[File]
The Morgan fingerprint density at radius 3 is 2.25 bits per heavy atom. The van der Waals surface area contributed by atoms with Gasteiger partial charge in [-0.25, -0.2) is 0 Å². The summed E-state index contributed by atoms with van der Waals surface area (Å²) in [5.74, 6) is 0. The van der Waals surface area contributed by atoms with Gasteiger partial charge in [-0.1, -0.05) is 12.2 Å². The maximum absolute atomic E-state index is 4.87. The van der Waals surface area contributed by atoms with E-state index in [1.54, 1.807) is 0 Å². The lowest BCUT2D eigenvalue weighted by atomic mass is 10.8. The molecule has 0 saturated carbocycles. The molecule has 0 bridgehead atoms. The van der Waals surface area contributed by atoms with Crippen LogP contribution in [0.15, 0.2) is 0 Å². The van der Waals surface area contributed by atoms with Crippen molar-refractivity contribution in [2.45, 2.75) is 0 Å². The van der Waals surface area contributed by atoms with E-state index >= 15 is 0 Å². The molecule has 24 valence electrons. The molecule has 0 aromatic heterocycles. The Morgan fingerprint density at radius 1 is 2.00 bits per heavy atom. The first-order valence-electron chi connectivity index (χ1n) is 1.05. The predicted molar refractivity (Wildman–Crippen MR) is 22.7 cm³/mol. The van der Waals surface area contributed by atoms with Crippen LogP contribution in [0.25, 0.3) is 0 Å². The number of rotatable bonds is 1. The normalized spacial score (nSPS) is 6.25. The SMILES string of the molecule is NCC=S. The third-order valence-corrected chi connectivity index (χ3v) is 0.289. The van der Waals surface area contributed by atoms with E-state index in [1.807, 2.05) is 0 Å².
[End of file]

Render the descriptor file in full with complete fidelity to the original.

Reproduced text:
The Morgan fingerprint density at radius 3 is 2.25 bits per heavy atom. The van der Waals surface area contributed by atoms with Gasteiger partial charge in [-0.25, -0.2) is 0 Å². The summed E-state index contributed by atoms with van der Waals surface area (Å²) in [5.74, 6) is 0. The van der Waals surface area contributed by atoms with Gasteiger partial charge in [-0.1, -0.05) is 12.2 Å². The maximum absolute atomic E-state index is 4.87. The van der Waals surface area contributed by atoms with E-state index in [1.54, 1.807) is 0 Å². The lowest BCUT2D eigenvalue weighted by atomic mass is 10.8. The molecule has 0 saturated carbocycles. The molecule has 0 bridgehead atoms. The van der Waals surface area contributed by atoms with Crippen LogP contribution in [0.15, 0.2) is 0 Å². The van der Waals surface area contributed by atoms with Crippen molar-refractivity contribution in [2.45, 2.75) is 0 Å². The van der Waals surface area contributed by atoms with E-state index >= 15 is 0 Å². The molecule has 24 valence electrons. The molecule has 0 aromatic heterocycles. The Morgan fingerprint density at radius 1 is 2.00 bits per heavy atom. The first-order valence-electron chi connectivity index (χ1n) is 1.05. The predicted molar refractivity (Wildman–Crippen MR) is 22.7 cm³/mol. The van der Waals surface area contributed by atoms with Crippen LogP contribution in [0.25, 0.3) is 0 Å². The number of rotatable bonds is 1. The normalized spacial score (nSPS) is 6.25. The SMILES string of the molecule is NCC=S. The third-order valence-corrected chi connectivity index (χ3v) is 0.289. The van der Waals surface area contributed by atoms with E-state index in [1.807, 2.05) is 0 Å².